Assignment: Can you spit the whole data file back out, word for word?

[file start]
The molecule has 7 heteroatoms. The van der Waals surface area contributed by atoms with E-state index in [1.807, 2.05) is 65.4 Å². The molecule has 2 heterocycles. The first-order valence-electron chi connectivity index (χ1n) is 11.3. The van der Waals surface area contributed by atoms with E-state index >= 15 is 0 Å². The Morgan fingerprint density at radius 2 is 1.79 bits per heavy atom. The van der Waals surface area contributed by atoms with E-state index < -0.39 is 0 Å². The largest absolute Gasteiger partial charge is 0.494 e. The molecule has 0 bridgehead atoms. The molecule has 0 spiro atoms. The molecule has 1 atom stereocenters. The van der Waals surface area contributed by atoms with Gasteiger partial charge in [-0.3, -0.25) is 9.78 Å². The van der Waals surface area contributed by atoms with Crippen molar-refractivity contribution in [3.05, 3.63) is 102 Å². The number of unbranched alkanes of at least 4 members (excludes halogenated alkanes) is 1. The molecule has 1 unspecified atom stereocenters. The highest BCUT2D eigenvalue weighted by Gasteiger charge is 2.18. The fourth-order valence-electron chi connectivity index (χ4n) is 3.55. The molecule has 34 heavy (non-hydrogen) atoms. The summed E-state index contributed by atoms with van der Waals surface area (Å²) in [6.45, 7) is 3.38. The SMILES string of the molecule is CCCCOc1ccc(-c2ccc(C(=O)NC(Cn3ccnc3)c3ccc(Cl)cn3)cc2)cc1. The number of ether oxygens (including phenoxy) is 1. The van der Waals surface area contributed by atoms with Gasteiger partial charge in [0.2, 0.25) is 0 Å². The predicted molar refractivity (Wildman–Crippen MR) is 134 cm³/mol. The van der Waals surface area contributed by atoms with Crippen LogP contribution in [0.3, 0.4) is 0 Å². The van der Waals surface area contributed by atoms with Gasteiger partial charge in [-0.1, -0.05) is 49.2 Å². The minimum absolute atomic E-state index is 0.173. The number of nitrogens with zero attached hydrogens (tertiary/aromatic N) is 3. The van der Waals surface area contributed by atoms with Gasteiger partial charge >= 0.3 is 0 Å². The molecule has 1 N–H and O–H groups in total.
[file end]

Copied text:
The molecule has 7 heteroatoms. The van der Waals surface area contributed by atoms with E-state index in [1.807, 2.05) is 65.4 Å². The molecule has 2 heterocycles. The first-order valence-electron chi connectivity index (χ1n) is 11.3. The van der Waals surface area contributed by atoms with E-state index >= 15 is 0 Å². The Morgan fingerprint density at radius 2 is 1.79 bits per heavy atom. The van der Waals surface area contributed by atoms with E-state index < -0.39 is 0 Å². The largest absolute Gasteiger partial charge is 0.494 e. The molecule has 0 bridgehead atoms. The molecule has 0 spiro atoms. The molecule has 1 atom stereocenters. The van der Waals surface area contributed by atoms with Gasteiger partial charge in [-0.3, -0.25) is 9.78 Å². The van der Waals surface area contributed by atoms with Crippen molar-refractivity contribution in [3.05, 3.63) is 102 Å². The number of unbranched alkanes of at least 4 members (excludes halogenated alkanes) is 1. The molecule has 1 unspecified atom stereocenters. The highest BCUT2D eigenvalue weighted by Gasteiger charge is 2.18. The fourth-order valence-electron chi connectivity index (χ4n) is 3.55. The molecule has 34 heavy (non-hydrogen) atoms. The summed E-state index contributed by atoms with van der Waals surface area (Å²) in [6.45, 7) is 3.38. The SMILES string of the molecule is CCCCOc1ccc(-c2ccc(C(=O)NC(Cn3ccnc3)c3ccc(Cl)cn3)cc2)cc1. The number of ether oxygens (including phenoxy) is 1. The van der Waals surface area contributed by atoms with Gasteiger partial charge in [0.2, 0.25) is 0 Å². The predicted molar refractivity (Wildman–Crippen MR) is 134 cm³/mol. The van der Waals surface area contributed by atoms with Crippen LogP contribution in [0.3, 0.4) is 0 Å². The van der Waals surface area contributed by atoms with Gasteiger partial charge in [-0.1, -0.05) is 49.2 Å². The minimum absolute atomic E-state index is 0.173. The number of nitrogens with zero attached hydrogens (tertiary/aromatic N) is 3. The van der Waals surface area contributed by atoms with Gasteiger partial charge >= 0.3 is 0 Å². The molecule has 1 N–H and O–H groups in total.